Similar to Marvel’s newest series, City Hunter is an adaptation of a written series. Instead of a comic book, City Hunter is based on an ‘80s manga of the same name. It was also adapted into an anime and a live action film starring Jackie Chan. But the South Korean drama is by far the best of the adaptations (although it carries large differences from the source material.) The 20-episode series follows Lee Yoon Sung, who’s trained his whole life to get revenge on five high-powered officials who backstabbed his parents. Check it out here.
3). Two Weeks
Jang Tae San doesn’t have much going for him until he discovers that his past girlfriend kept her pregnancy a secret from him. But now that their daughter is in desperate need of a bone marrow transplant, he becomes committed to save her when he discovers that he is a match. Unfortunately, the mob, who frame him for murder, have other ideas for him. In the 16-episode series, Jang Tae Sung goes on the run as the police and the mob compete to find him. While his one purpose is to stay alive for two weeks until the surgery, it seems impossible for him to make it out in one piece. Check it out here.
4). Girl K
Girl K is only three episodes long but there’s plenty to unpack as the high schooler and trained assassin, Yeo Jin, goes on mission to avenge her mother’s death. It’s bloody, merciless and badass. Unfortunately, this series isn’t available online through any legal sites but popular K-drama recapper, javabeans, covers it in great detail. Check out her recaps here.
5). Blade Man
Blade Man may not be a superhero series, but the lead, Joo Hong-bin, does have superhero-like powers. Whenever he gets angry, blades grow out of his skin. But unlike Wolverine his spikes don’t just come out from his hands, but from everywhere. While the blades usually cause him trouble, it’s when he meets his long lost love that things get really hairy. There’s also plenty of metaphors for internal pain and healing to talk about for days. The 18-episode series, which is also called Iron Man, can be found here.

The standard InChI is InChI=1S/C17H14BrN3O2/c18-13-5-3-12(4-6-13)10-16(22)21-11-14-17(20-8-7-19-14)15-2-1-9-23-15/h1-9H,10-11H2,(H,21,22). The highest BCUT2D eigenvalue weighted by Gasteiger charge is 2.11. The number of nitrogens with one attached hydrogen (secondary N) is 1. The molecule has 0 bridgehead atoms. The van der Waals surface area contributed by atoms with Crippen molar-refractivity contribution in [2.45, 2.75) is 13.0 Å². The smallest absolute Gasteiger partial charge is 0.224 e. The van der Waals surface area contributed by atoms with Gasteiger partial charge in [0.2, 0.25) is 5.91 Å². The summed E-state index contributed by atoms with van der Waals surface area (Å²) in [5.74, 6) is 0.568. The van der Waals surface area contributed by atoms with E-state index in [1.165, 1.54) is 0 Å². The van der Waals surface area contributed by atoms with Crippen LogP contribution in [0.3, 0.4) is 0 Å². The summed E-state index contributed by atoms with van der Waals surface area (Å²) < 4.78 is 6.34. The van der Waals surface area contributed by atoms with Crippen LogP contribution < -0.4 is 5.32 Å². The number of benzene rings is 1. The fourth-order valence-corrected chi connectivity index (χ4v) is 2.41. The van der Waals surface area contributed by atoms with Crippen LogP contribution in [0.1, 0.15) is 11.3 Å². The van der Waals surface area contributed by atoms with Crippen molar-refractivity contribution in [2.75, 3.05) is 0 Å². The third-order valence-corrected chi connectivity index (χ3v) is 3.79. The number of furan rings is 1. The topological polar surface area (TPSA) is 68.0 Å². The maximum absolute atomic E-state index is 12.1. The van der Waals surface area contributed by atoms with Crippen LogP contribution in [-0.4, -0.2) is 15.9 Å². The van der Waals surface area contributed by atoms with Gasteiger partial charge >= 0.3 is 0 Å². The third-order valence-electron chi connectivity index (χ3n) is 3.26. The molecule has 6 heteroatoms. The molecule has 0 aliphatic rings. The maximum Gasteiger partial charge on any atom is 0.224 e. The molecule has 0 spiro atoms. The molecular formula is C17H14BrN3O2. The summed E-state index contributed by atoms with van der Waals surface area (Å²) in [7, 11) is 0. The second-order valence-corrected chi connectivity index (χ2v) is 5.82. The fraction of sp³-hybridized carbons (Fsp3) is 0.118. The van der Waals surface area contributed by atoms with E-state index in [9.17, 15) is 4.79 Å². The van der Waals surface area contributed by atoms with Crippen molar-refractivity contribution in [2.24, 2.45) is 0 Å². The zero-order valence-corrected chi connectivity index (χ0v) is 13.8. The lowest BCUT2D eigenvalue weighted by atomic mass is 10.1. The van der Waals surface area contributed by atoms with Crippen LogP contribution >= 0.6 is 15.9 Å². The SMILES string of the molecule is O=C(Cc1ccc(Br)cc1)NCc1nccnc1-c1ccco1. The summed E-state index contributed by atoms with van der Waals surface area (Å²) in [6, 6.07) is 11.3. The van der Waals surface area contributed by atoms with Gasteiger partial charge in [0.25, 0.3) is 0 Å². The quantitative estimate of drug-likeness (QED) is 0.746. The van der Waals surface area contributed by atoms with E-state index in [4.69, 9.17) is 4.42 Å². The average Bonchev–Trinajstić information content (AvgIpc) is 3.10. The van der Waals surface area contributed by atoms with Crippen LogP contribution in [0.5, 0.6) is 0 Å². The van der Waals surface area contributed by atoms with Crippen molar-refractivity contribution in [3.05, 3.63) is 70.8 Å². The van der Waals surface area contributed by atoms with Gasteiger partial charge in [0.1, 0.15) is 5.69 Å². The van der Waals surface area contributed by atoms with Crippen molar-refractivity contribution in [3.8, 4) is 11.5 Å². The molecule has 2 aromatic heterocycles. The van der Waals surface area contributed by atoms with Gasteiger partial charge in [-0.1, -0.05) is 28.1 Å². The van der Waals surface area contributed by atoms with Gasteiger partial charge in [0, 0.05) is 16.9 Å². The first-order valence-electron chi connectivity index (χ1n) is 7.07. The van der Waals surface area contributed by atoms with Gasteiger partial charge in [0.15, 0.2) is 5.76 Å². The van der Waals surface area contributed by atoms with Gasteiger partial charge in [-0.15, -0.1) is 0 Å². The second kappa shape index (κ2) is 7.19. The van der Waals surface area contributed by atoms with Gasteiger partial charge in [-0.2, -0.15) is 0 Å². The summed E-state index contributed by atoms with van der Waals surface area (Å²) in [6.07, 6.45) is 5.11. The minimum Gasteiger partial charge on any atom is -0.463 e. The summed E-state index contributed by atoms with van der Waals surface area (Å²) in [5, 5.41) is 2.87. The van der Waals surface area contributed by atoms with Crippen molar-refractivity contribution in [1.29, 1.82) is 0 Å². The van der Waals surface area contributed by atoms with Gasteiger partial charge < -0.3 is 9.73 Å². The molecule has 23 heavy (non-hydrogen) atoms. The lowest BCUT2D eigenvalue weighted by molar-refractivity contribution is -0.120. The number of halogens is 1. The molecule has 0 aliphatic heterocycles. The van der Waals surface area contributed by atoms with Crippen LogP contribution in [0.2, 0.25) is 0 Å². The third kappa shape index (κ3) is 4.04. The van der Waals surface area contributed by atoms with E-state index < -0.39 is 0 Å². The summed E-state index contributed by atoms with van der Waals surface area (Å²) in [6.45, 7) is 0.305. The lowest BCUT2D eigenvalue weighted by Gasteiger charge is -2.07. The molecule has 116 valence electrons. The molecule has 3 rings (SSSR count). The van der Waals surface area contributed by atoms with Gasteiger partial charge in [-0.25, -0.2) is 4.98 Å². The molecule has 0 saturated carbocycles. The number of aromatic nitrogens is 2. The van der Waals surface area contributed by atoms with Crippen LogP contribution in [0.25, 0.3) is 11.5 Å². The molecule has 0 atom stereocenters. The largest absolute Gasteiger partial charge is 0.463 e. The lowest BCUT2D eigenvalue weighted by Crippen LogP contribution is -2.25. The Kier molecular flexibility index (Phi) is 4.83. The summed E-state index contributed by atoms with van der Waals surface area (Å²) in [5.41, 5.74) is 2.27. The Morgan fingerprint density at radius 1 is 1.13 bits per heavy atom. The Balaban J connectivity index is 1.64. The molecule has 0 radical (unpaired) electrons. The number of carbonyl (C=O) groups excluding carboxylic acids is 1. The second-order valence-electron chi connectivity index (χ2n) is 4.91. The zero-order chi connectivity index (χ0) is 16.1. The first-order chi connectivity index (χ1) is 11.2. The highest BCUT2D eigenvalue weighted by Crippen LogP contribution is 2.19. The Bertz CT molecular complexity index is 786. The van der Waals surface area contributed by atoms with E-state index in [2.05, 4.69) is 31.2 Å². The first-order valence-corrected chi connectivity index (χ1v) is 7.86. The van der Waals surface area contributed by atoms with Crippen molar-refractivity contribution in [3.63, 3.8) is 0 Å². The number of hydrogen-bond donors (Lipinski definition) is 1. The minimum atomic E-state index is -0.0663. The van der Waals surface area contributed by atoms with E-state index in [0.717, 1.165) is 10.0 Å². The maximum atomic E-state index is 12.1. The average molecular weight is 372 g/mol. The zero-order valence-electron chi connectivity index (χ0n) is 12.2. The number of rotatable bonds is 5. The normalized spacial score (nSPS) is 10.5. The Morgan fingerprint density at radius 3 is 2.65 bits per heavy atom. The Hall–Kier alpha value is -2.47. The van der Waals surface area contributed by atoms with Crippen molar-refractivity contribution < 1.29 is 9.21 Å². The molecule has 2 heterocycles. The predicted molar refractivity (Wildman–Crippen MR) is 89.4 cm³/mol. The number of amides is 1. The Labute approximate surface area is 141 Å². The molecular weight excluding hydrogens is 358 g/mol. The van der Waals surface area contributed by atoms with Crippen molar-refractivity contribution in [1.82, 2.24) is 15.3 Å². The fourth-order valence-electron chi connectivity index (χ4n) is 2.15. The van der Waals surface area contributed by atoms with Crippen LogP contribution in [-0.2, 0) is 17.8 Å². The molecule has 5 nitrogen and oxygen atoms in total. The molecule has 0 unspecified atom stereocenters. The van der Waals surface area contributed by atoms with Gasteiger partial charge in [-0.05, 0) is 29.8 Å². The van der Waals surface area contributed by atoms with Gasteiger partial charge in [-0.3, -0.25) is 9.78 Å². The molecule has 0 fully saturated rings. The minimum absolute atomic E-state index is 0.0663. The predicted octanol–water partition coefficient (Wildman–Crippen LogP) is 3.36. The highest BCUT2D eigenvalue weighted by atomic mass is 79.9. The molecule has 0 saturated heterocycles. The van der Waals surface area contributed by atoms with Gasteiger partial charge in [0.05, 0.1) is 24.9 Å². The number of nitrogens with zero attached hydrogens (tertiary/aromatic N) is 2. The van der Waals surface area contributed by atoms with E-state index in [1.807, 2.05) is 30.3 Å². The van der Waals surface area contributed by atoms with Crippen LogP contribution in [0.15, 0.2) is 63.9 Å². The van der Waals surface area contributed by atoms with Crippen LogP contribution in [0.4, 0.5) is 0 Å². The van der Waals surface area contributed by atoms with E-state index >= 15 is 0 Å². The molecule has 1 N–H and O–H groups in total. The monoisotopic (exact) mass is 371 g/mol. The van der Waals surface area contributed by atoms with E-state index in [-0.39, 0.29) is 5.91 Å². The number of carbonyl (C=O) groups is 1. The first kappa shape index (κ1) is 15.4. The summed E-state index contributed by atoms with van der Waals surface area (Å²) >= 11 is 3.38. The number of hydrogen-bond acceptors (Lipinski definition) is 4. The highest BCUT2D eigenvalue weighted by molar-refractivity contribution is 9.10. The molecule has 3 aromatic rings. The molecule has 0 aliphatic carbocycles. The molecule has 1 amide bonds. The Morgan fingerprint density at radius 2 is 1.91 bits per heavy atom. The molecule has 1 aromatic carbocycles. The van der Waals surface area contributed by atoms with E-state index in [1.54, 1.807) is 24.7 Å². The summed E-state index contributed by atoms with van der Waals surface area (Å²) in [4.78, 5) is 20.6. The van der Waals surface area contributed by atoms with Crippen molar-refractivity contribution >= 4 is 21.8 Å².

There are few other words to describe IRIS other than ACTION-PACKED. The series follows Hyeong-Jun, a NSS agent who is duped into a mission that makes it seem like he’s gone rogue.
But he has good reason to stay alive and until he uncovers the real reason he was betrayed, he does just that. For 20 episodes, Hyeong-Jun tries to survive as he attempts to uncover an Illuminati-like secret society that may be at the source of his trouble. Not to mention, he’s got South Korean agents as well as South Korea’s enemies after him. And it doesn’t help when he teams up with terrorists to try to make it back into South Korea. There are high stakes and a heart-wrenching love story. Unlike most South Korean dramas, this show also has two spin-off series, IRIS 2 and ATHENA. Get into the first, IRIS, series here.
(Note: The series lead is played by Lee Byung-Hun who is likely recognized for his roles in The Magnificent Seven, the G.I. Joe film series and RED 2.)
7). The Fugitive: Plan B
At first, The Fugitive: Plan B seems like a cheesy detective series…and it kind of is. But, Rain (Ninja Assassin, R2B: Return to Base), who plays the lead, Ji-Woo, is one of the many reasons why this show is enjoyable. As a goofy detective, his antics are hilarious — even when he becomes the main suspect for murder of his long-time partner, Kelvin. And in the mix of it, he still has a case to solve involving a beautiful woman and the murders that seem to keep following her. Check it out here.